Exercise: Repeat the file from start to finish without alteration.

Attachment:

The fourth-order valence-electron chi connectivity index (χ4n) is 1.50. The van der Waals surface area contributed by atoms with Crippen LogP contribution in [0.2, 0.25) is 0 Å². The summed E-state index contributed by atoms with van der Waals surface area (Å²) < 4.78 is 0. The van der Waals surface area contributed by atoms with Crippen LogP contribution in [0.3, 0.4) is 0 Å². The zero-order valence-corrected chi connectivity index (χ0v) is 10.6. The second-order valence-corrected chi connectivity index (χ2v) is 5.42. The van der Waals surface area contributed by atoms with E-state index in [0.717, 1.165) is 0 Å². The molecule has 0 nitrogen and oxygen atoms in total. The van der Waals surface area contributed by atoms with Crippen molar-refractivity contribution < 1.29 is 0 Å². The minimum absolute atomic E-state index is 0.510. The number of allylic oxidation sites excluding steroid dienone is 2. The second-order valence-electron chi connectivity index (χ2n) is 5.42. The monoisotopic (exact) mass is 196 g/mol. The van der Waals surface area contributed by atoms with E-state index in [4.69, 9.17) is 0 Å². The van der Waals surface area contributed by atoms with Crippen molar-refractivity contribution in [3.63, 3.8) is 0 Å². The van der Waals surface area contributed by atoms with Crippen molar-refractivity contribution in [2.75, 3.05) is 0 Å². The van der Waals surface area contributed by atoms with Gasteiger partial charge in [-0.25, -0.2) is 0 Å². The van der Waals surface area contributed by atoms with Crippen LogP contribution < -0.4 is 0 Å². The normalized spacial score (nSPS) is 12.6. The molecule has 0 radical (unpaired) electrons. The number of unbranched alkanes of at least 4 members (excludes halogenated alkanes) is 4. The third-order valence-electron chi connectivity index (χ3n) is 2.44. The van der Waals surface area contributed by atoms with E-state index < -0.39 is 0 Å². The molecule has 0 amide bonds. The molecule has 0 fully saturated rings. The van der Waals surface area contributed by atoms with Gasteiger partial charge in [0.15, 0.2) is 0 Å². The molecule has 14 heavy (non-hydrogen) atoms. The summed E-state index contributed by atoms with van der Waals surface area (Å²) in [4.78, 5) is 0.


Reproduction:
The fourth-order valence-electron chi connectivity index (χ4n) is 1.50. The van der Waals surface area contributed by atoms with Crippen LogP contribution in [0.2, 0.25) is 0 Å². The summed E-state index contributed by atoms with van der Waals surface area (Å²) < 4.78 is 0. The van der Waals surface area contributed by atoms with Crippen LogP contribution in [0.3, 0.4) is 0 Å². The zero-order valence-corrected chi connectivity index (χ0v) is 10.6. The second-order valence-corrected chi connectivity index (χ2v) is 5.42. The van der Waals surface area contributed by atoms with E-state index in [0.717, 1.165) is 0 Å². The molecule has 0 nitrogen and oxygen atoms in total. The van der Waals surface area contributed by atoms with Crippen molar-refractivity contribution < 1.29 is 0 Å². The minimum absolute atomic E-state index is 0.510. The number of allylic oxidation sites excluding steroid dienone is 2. The second-order valence-electron chi connectivity index (χ2n) is 5.42. The monoisotopic (exact) mass is 196 g/mol. The van der Waals surface area contributed by atoms with E-state index in [4.69, 9.17) is 0 Å². The van der Waals surface area contributed by atoms with Crippen molar-refractivity contribution in [3.63, 3.8) is 0 Å². The van der Waals surface area contributed by atoms with Crippen molar-refractivity contribution in [2.75, 3.05) is 0 Å². The van der Waals surface area contributed by atoms with Gasteiger partial charge in [-0.25, -0.2) is 0 Å². The van der Waals surface area contributed by atoms with Crippen LogP contribution < -0.4 is 0 Å². The normalized spacial score (nSPS) is 12.6. The molecule has 0 radical (unpaired) electrons. The number of unbranched alkanes of at least 4 members (excludes halogenated alkanes) is 4. The third-order valence-electron chi connectivity index (χ3n) is 2.44. The van der Waals surface area contributed by atoms with E-state index < -0.39 is 0 Å². The molecule has 0 amide bonds. The molecule has 0 fully saturated rings. The van der Waals surface area contributed by atoms with Gasteiger partial charge in [0.15, 0.2) is 0 Å². The molecule has 14 heavy (non-hydrogen) atoms. The summed E-state index contributed by atoms with van der Waals surface area (Å²) in [4.78, 5) is 0.